Off-Label Use of FDA-Approved Drugs

Once a drug is FDA-approved for one condition, it is possible for a physician to prescribe it for a different condition at the physician’s discretion.  Insurance may not pay for off-label prescriptions, however.  If a patient has exhausted the three drugs approved specifically for GIST (imatinib, sunitinib, and regorafenib), then it is worthwhile to discuss both current clinical trials and the following drugs with the treating physician.


Drugs with Completed GIST Trials and NCCN Mention for GIST

The following drugs have a track record in treating GIST.  Some have not undergone a rigorous Phase III trial needed for FDA approval, while others did not reach their statistical goals for FDA approval. The NCCN GIST treatment guidelines (within the NCCN Soft Tissue Sarcoma guideline) mention both sorafenib and nilotinib for possible off-label use for GIST resistant to imatinib and sunitinib The GSI webpages about each one indicate any supporting data that have been presented at medical meetings or published about effectiveness against GIST.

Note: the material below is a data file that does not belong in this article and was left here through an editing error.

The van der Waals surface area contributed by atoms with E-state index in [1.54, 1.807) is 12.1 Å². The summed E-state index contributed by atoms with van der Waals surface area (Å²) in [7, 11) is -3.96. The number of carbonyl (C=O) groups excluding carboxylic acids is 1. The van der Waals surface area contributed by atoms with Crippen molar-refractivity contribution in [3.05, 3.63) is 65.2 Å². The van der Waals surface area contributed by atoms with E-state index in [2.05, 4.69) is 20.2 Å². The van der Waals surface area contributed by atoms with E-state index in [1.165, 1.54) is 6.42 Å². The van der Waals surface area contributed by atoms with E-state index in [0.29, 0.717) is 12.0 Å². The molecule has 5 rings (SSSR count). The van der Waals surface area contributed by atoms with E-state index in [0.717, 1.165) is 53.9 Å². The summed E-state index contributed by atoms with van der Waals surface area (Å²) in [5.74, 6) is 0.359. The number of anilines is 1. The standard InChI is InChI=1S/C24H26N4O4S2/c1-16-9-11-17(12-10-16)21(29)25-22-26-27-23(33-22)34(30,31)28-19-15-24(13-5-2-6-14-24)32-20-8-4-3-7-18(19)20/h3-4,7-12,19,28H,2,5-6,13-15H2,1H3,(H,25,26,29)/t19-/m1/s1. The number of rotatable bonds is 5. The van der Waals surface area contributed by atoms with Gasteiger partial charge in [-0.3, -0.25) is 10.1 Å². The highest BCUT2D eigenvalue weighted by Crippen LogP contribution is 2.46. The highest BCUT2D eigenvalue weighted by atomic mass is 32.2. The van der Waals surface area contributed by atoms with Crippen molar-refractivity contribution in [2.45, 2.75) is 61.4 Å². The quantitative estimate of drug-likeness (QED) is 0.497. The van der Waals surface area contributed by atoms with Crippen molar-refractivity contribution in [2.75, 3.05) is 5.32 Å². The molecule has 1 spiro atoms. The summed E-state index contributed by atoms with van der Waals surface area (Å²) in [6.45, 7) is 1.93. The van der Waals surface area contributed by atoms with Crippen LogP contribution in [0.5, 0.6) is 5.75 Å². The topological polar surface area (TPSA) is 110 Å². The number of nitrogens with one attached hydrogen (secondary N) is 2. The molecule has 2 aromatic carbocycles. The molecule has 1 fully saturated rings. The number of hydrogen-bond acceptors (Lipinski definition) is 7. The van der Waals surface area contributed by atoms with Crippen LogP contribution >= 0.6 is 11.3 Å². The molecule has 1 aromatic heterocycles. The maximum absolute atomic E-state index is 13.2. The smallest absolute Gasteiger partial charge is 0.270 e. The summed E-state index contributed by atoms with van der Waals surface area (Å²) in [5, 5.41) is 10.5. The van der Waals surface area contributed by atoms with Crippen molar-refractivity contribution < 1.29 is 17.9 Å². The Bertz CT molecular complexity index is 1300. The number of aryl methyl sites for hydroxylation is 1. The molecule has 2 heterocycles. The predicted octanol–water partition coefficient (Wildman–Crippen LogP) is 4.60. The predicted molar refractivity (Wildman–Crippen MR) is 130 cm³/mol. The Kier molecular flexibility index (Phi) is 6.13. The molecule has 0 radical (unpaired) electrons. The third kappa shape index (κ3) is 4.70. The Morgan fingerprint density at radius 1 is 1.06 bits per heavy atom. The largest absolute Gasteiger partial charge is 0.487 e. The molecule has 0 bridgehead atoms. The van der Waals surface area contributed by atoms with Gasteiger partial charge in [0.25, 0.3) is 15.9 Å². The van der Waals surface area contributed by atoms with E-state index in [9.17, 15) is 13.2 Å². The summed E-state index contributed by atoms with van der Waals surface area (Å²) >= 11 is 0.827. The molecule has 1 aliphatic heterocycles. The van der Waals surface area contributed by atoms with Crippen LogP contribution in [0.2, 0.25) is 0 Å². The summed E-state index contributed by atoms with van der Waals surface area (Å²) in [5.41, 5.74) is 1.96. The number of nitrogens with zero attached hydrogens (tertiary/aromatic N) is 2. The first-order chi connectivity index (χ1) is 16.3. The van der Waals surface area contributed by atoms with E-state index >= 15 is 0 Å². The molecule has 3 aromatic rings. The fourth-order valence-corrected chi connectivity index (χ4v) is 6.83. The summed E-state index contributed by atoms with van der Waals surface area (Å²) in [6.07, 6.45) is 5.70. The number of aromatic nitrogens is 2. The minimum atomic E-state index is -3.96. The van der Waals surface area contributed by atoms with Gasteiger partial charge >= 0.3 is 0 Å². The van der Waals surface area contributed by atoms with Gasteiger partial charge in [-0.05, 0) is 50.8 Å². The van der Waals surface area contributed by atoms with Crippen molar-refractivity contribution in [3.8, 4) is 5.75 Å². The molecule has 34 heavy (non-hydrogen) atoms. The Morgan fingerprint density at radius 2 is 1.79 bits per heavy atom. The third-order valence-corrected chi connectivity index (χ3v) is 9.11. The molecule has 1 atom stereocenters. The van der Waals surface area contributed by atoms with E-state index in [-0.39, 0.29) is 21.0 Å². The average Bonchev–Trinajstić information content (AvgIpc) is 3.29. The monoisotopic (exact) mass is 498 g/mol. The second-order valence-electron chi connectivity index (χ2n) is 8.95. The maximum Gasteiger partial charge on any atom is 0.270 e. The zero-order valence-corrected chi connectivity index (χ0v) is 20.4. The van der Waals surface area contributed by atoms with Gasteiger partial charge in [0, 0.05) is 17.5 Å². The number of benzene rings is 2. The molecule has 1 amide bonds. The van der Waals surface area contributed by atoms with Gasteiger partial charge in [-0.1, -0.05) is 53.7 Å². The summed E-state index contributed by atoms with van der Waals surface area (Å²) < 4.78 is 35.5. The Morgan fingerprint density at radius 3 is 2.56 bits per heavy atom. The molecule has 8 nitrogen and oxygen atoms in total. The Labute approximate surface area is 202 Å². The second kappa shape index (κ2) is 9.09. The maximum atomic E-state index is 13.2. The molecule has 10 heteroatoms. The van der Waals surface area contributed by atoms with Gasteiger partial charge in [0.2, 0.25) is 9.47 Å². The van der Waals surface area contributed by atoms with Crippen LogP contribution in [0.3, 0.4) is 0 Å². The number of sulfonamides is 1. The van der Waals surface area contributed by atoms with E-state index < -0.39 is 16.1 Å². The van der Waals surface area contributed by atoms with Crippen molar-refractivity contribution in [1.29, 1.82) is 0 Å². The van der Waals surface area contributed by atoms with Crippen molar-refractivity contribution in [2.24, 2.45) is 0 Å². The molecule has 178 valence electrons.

Sorafenib (Nexavar)
Nilotinib (Tasigna)


Drugs without Completed GIST Trials

For the next group of drugs there are no published data about effectiveness against GIST, but anecdotal evidence exists in the form of informal comments from patients being cared for at well-known GIST treatment centers who have been prescribed these drugs, or from the prescribing physicians. For example, several members of our listserv have reported some success with the combination of a TKI and an mTOR inhibitor. Trials for GIST may be ongoing (for pazopanib, for instance).   In other cases there is a rationale but data are lacking.
Dasatinib (Sprycel)

Pazopanib (Votrient)
Sirolimus (Rapamune)
Everolimus (Afinitor)
Temsirolimus (Torisel)
Vorinostat (Zolinza)
Ixabepilone (Ixempra)
Bevacizumab (Avastin)